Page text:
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Natural Gas Supply Behavior under Interventionism: The Case of Argentina

We address the causes behind the significant drop in natural gas production in the 2000s in Argentina, starting from a basic supply model that depends on economic incentives, and adding control variables related to different potential explanations such as firm specific (or area specific) behavior and the role of contractual renegotiation of concessions extensions. Results from a panel data of production areas between 2003 and 2013 show that once a basic supply-past production (or reserve) relationship is modeled, other often mentioned effects become non-significant. Chiefly among them are firm specific effects that were used as a central argument for the nationalization of YPF in 2012. Rather, the evidence shows that the observed downcycle conforms to the prediction of a simple model of depressed economic incentives acting upon mature conventional natural gas fields and hindering investment in reserve additions or new technologies. The results are robust to the nationalization of YPF, after which aggregate production continued a downward trend for two years, although are insufficient to capture an ongoing reconfiguration of incentives and risks in the forthcoming transition to shale gas production.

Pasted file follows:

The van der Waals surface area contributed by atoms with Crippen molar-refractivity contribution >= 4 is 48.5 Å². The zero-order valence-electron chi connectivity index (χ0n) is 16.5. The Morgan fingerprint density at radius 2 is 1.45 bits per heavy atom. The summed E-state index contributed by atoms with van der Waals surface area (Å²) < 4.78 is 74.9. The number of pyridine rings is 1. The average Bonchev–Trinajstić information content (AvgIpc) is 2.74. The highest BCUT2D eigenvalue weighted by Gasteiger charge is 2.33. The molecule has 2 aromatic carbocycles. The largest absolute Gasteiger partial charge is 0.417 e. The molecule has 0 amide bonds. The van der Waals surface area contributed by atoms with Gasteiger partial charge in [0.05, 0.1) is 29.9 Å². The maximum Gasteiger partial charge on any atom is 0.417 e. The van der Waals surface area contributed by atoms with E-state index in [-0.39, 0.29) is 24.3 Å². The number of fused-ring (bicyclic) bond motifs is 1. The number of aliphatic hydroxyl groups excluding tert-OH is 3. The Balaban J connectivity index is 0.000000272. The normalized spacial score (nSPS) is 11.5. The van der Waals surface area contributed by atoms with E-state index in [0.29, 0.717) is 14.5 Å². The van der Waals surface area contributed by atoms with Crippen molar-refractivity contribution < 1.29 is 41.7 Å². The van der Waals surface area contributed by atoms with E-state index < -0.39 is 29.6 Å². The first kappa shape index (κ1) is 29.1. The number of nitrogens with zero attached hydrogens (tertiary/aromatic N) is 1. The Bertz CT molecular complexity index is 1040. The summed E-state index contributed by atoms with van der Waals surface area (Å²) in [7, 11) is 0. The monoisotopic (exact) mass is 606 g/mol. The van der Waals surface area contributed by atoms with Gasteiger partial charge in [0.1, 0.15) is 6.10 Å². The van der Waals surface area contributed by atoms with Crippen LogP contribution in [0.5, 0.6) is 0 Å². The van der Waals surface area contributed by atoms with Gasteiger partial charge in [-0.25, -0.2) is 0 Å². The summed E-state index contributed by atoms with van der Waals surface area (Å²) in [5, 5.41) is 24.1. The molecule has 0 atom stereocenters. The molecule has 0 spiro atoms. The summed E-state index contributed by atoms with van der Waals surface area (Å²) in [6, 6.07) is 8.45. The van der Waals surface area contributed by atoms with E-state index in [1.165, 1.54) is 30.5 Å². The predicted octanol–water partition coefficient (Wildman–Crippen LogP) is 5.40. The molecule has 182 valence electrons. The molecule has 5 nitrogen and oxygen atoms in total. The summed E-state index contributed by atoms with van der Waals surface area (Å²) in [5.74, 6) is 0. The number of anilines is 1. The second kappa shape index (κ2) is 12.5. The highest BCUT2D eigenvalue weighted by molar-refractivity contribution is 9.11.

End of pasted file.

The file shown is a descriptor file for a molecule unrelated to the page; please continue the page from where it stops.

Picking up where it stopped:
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JEL Codes: Q41: Energy: Demand and Supply; Prices, Q35: Hydrocarbon Resources, Q40: Energy: General, Q38: Nonrenewable Resources and Conservation: Government Policy, D22: Firm Behavior: Empirical Analysis, D21: Firm Behavior: Theory

Keywords: Natural gas, Production, Exhaustible resources, Argentina

DOI: 10.5547/01956574.36.4.dbar

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Published in Volume 36, Number 4 of the bi-monthly journal of the IAEE's Energy Economics Education Foundation.


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